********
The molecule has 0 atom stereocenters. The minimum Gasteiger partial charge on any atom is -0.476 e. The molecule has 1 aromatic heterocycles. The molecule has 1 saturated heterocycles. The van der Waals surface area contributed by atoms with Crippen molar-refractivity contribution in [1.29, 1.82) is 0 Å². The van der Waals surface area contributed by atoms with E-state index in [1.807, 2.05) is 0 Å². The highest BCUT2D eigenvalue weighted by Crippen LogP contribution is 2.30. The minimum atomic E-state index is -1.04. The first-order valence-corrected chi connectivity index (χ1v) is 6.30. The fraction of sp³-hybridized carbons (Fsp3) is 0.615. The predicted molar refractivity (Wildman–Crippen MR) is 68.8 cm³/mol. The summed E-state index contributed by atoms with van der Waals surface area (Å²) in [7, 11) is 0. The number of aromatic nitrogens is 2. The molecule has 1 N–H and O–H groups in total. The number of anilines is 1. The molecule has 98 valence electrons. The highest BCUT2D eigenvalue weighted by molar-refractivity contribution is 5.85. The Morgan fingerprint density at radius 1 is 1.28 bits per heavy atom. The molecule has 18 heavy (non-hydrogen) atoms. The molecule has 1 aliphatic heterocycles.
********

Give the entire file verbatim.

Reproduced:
The molecule has 0 atom stereocenters. The minimum Gasteiger partial charge on any atom is -0.476 e. The molecule has 1 aromatic heterocycles. The molecule has 1 saturated heterocycles. The van der Waals surface area contributed by atoms with Crippen molar-refractivity contribution in [1.29, 1.82) is 0 Å². The van der Waals surface area contributed by atoms with E-state index in [1.807, 2.05) is 0 Å². The highest BCUT2D eigenvalue weighted by Crippen LogP contribution is 2.30. The minimum atomic E-state index is -1.04. The first-order valence-corrected chi connectivity index (χ1v) is 6.30. The fraction of sp³-hybridized carbons (Fsp3) is 0.615. The predicted molar refractivity (Wildman–Crippen MR) is 68.8 cm³/mol. The summed E-state index contributed by atoms with van der Waals surface area (Å²) in [7, 11) is 0. The number of aromatic nitrogens is 2. The molecule has 1 N–H and O–H groups in total. The number of anilines is 1. The molecule has 98 valence electrons. The highest BCUT2D eigenvalue weighted by molar-refractivity contribution is 5.85. The Morgan fingerprint density at radius 1 is 1.28 bits per heavy atom. The molecule has 18 heavy (non-hydrogen) atoms. The molecule has 1 aliphatic heterocycles.